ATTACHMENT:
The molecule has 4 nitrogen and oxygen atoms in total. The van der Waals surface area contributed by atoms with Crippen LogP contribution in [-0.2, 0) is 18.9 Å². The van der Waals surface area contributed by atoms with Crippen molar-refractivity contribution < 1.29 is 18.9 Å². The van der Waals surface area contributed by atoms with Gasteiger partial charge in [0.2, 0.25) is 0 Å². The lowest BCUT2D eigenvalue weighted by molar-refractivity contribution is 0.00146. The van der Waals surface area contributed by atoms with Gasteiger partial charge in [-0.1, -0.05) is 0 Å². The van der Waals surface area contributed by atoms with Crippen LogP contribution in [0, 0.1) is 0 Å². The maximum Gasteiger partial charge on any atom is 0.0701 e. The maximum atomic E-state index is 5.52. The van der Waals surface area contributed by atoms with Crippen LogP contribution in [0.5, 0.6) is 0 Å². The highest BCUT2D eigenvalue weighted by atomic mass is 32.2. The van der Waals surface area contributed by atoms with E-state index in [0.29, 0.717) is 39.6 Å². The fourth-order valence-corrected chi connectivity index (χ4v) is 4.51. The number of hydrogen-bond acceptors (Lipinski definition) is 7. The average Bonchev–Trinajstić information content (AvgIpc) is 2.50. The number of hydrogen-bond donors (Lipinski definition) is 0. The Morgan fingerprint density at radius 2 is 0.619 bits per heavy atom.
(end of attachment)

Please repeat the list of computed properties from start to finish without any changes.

The molecule has 4 nitrogen and oxygen atoms in total. The van der Waals surface area contributed by atoms with Crippen LogP contribution in [-0.2, 0) is 18.9 Å². The van der Waals surface area contributed by atoms with Crippen molar-refractivity contribution < 1.29 is 18.9 Å². The van der Waals surface area contributed by atoms with Gasteiger partial charge in [0.2, 0.25) is 0 Å². The lowest BCUT2D eigenvalue weighted by molar-refractivity contribution is 0.00146. The van der Waals surface area contributed by atoms with Gasteiger partial charge in [-0.1, -0.05) is 0 Å². The van der Waals surface area contributed by atoms with Crippen LogP contribution in [0, 0.1) is 0 Å². The maximum Gasteiger partial charge on any atom is 0.0701 e. The maximum atomic E-state index is 5.52. The van der Waals surface area contributed by atoms with Crippen LogP contribution in [0.5, 0.6) is 0 Å². The highest BCUT2D eigenvalue weighted by atomic mass is 32.2. The van der Waals surface area contributed by atoms with E-state index in [0.29, 0.717) is 39.6 Å². The fourth-order valence-corrected chi connectivity index (χ4v) is 4.51. The number of hydrogen-bond acceptors (Lipinski definition) is 7. The average Bonchev–Trinajstić information content (AvgIpc) is 2.50. The number of hydrogen-bond donors (Lipinski definition) is 0. The Morgan fingerprint density at radius 2 is 0.619 bits per heavy atom.